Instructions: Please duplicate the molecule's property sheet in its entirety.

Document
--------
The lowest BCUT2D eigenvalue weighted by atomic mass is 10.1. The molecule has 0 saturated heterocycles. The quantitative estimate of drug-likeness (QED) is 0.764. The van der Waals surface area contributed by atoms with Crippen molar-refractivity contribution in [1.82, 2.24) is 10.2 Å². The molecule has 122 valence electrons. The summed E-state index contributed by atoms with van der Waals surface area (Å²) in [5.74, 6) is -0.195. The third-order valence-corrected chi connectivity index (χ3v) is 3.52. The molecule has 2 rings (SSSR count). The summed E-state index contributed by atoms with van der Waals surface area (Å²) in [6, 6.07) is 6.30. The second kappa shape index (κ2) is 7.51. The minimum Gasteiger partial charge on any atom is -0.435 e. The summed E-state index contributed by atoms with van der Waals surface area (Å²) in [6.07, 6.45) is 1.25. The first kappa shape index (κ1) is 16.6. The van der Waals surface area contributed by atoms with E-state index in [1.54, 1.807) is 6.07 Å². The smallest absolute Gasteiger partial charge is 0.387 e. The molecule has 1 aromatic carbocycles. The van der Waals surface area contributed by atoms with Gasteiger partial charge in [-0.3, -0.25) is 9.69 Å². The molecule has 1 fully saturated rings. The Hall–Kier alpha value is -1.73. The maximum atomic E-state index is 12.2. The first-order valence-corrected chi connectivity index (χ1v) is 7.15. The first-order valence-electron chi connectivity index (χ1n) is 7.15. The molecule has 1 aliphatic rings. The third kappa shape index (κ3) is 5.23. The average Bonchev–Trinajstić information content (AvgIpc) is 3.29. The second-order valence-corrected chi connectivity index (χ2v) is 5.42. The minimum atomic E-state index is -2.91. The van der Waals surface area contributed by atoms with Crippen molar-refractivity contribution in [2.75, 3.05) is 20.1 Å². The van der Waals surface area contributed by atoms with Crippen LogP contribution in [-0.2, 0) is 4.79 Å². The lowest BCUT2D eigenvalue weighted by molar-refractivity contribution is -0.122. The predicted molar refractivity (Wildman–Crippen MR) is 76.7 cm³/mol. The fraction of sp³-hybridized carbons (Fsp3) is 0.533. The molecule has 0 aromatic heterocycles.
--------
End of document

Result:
The lowest BCUT2D eigenvalue weighted by atomic mass is 10.1. The molecule has 0 saturated heterocycles. The quantitative estimate of drug-likeness (QED) is 0.764. The van der Waals surface area contributed by atoms with Crippen molar-refractivity contribution in [1.82, 2.24) is 10.2 Å². The molecule has 122 valence electrons. The summed E-state index contributed by atoms with van der Waals surface area (Å²) in [5.74, 6) is -0.195. The third-order valence-corrected chi connectivity index (χ3v) is 3.52. The molecule has 2 rings (SSSR count). The summed E-state index contributed by atoms with van der Waals surface area (Å²) in [6, 6.07) is 6.30. The second kappa shape index (κ2) is 7.51. The minimum Gasteiger partial charge on any atom is -0.435 e. The summed E-state index contributed by atoms with van der Waals surface area (Å²) in [6.07, 6.45) is 1.25. The first kappa shape index (κ1) is 16.6. The van der Waals surface area contributed by atoms with E-state index in [1.54, 1.807) is 6.07 Å². The smallest absolute Gasteiger partial charge is 0.387 e. The molecule has 1 aromatic carbocycles. The van der Waals surface area contributed by atoms with Gasteiger partial charge in [-0.3, -0.25) is 9.69 Å². The molecule has 1 fully saturated rings. The Hall–Kier alpha value is -1.73. The maximum atomic E-state index is 12.2. The first-order valence-corrected chi connectivity index (χ1v) is 7.15. The first-order valence-electron chi connectivity index (χ1n) is 7.15. The molecule has 1 aliphatic rings. The third kappa shape index (κ3) is 5.23. The average Bonchev–Trinajstić information content (AvgIpc) is 3.29. The second-order valence-corrected chi connectivity index (χ2v) is 5.42. The minimum atomic E-state index is -2.91. The van der Waals surface area contributed by atoms with Crippen molar-refractivity contribution in [2.75, 3.05) is 20.1 Å². The van der Waals surface area contributed by atoms with Crippen LogP contribution in [-0.2, 0) is 4.79 Å². The lowest BCUT2D eigenvalue weighted by molar-refractivity contribution is -0.122. The predicted molar refractivity (Wildman–Crippen MR) is 76.7 cm³/mol. The fraction of sp³-hybridized carbons (Fsp3) is 0.533. The molecule has 0 aromatic heterocycles.